Corrected: Mad, Bad, Dangerous To Know
WASHINGTON'S decision to renew friendships with the Northern Alliance for its war against al-Qa'ida and the Taliban provides clues as to what George W. Bush, Tony Blair and John Howard mean by "our values".
The Northern Alliance, described by British journalist Robert Fisk as a "confederacy of warlords, patriots, rapists and torturers", is essentially the same people who ravaged Afghanistan in the 1990s after the Soviet-backed regime collapsed, paving the way for the seizure of the capital by the Taliban in 1996. That the arrival of the Taliban was widely welcomed by the people of Afghanistan as a relief from the depredations imposed by the Northern Alliance -- or mujaheddin, as they were then known -- provides some indication of the modus operandi of the West's new friends.
The citizens of Kabul, especially women, have good reason to regard the prospect of their return with horror. Switch to 1989. In Afghanistan the anti-Soviet mujaheddin fighters are on the verge of driving the Red Army from their country. The strategy of the CIA and Pakistani intelligence to recruit, arm and finance the most cruel and fanatical Afghani warriors they could find was paying dividends. Cheered on by the mujaheddin's supporters in the West -- including aspiring Afghanistan specialist William Maley -- Afghanistan's "freedom fighters" began to visit Western capitals to shore up their support.
A favourite of the Saudi government -- and the largest recipient of US aid -- was Gulbuddin Hekmatyar, leader of Hizb-I-Islami and described by a former US ambassador to Afghanistan as a "nut, an extremist and a very violent man". Hekmatyar gained notoriety in the '70s for throwing acid on the faces of Afghan women who refused to wear the veil and later as one of the region's leading narco-traffickers. He is allegedly a close friend of Osama bin Laden, whom he claims is innocent of the September 11 attacks. Hekmatyar wanted to meet Australia's foreign minister Gareth Evans, who was under pressure from Washington and Riyadh to give encouragement and legitimacy to people Ronald Reagan described as the "moral equivalent of America's founding fathers".
The Department of Foreign Affairs and Trade strongly advised Evans not to meet the Hizb-I-Islami leader, reminding him of Hekmatyar's record of atrocities and drug running. Evans ignored the advice and gave Hekmatyar the photo opportunity he was seeking. Not since Bob Hawke hosted a dinner for Romanian dictator Nicolae Ceausescu has there been a more embarrassing and discreditable diplomatic moment.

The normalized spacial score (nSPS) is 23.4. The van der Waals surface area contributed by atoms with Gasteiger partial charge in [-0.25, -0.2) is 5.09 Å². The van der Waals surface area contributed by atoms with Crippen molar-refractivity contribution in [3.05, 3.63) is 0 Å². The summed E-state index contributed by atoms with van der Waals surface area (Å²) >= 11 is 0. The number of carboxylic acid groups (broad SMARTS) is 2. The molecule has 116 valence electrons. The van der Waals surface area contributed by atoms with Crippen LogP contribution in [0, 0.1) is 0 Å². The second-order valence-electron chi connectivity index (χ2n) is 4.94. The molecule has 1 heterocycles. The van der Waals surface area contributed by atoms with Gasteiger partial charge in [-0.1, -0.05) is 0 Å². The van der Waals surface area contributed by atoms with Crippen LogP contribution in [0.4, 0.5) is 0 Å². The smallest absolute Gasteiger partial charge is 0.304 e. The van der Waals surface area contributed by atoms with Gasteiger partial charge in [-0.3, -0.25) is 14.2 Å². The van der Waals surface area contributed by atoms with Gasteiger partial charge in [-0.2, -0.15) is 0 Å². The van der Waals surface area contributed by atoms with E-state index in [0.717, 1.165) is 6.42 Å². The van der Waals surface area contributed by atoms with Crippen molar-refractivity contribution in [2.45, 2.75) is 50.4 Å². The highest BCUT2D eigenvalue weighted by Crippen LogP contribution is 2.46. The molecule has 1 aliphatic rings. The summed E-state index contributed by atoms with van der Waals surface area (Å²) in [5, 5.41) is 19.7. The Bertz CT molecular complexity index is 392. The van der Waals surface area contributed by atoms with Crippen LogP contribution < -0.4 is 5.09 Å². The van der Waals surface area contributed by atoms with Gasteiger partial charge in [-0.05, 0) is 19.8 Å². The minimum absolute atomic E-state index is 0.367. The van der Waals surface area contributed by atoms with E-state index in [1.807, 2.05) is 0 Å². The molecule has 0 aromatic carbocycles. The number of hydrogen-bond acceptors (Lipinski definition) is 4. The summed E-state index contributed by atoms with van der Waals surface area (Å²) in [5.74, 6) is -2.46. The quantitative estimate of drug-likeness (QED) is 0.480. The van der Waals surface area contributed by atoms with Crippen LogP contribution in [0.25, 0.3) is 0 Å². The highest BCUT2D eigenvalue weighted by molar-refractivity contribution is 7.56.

Only a month after liberating Kabul from the Soviet-backed regime in April 1992, the foreign minister's new friend turned on his fellow mujaheddin because he felt they were not offering him enough power in the new government. For the next two years Hekmatyar's forces shelled the capital with their US and Saudi-supplied weaponry, killing more than 25,000 civilians and wounding 100,000 others, while more than half of the population fled the city in misery and desperation. The city's water and electricity supplies were cut off by Hekmatyar, who took the lead in bombing and terrorising civilians. More than 70 per cent of Kabul was reduced to rubble in a conflict between warlords.
Amid these internecine conflicts the Taliban, backed by Pakistan, emerged in 1995 and soon drove the splintered mujaheddin into exile in Iran, Iraq and into a small slither of territory in northern Afghanistan, where they have remained until now.
Today, Hekmatyar remains in exile in Iran, worried that he is being frozen out of efforts to establish a post-Taliban political order in Afghanistan. As a consequence, he has declared war on just about everyone -- the US, the Northern Alliance, former president Burhanuddin Rabbani, ex-king Zahir Shah and the Taliban -- which suggests he is as unstable as he is ungrateful. But we should not be surprised if the US, Russia and Iran agree to bring him back into play in what one senior US official describes as a "loose federation", which Evans believes should also include some Taliban elements. Perhaps on his return to Afghanistan, Hekmatyar will look up his old friend in the ALP?
Scott Burchill is a lecturer in international relations at Deakin University